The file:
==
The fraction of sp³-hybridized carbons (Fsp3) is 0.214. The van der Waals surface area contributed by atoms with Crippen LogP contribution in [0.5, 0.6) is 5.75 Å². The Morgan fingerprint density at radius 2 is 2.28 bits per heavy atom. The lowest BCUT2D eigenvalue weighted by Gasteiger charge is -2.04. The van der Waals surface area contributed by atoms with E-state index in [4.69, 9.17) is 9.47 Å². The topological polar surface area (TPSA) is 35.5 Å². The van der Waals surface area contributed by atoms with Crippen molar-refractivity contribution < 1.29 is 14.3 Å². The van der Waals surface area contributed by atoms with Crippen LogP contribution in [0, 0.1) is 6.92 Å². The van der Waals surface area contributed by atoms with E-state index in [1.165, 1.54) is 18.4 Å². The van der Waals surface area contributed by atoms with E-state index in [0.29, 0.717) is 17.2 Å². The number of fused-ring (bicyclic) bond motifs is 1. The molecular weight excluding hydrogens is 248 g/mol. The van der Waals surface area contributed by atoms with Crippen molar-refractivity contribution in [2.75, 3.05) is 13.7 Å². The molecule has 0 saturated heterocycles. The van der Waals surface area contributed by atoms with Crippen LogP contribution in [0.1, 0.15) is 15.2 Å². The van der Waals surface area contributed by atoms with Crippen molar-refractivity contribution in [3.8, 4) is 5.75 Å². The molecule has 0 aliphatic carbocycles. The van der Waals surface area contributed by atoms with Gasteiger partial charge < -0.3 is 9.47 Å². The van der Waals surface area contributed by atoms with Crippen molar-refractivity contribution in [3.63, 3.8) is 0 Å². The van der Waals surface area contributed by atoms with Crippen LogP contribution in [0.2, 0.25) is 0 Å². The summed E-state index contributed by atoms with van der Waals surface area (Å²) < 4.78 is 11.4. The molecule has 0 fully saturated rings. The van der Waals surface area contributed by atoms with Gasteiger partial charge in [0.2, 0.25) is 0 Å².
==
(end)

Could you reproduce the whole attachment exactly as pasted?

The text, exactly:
The fraction of sp³-hybridized carbons (Fsp3) is 0.214. The van der Waals surface area contributed by atoms with Crippen LogP contribution in [0.5, 0.6) is 5.75 Å². The Morgan fingerprint density at radius 2 is 2.28 bits per heavy atom. The lowest BCUT2D eigenvalue weighted by Gasteiger charge is -2.04. The van der Waals surface area contributed by atoms with E-state index in [4.69, 9.17) is 9.47 Å². The topological polar surface area (TPSA) is 35.5 Å². The van der Waals surface area contributed by atoms with Crippen molar-refractivity contribution < 1.29 is 14.3 Å². The van der Waals surface area contributed by atoms with Crippen LogP contribution in [0, 0.1) is 6.92 Å². The van der Waals surface area contributed by atoms with E-state index in [1.165, 1.54) is 18.4 Å². The van der Waals surface area contributed by atoms with E-state index in [0.29, 0.717) is 17.2 Å². The number of fused-ring (bicyclic) bond motifs is 1. The molecular weight excluding hydrogens is 248 g/mol. The van der Waals surface area contributed by atoms with Crippen molar-refractivity contribution in [2.75, 3.05) is 13.7 Å². The molecule has 0 saturated heterocycles. The van der Waals surface area contributed by atoms with Crippen LogP contribution in [0.1, 0.15) is 15.2 Å². The van der Waals surface area contributed by atoms with Crippen molar-refractivity contribution in [3.8, 4) is 5.75 Å². The molecule has 0 aliphatic carbocycles. The van der Waals surface area contributed by atoms with Gasteiger partial charge < -0.3 is 9.47 Å². The van der Waals surface area contributed by atoms with Crippen molar-refractivity contribution in [3.63, 3.8) is 0 Å². The van der Waals surface area contributed by atoms with Crippen LogP contribution in [0.2, 0.25) is 0 Å². The summed E-state index contributed by atoms with van der Waals surface area (Å²) < 4.78 is 11.4. The molecule has 0 fully saturated rings. The van der Waals surface area contributed by atoms with Gasteiger partial charge in [0.2, 0.25) is 0 Å².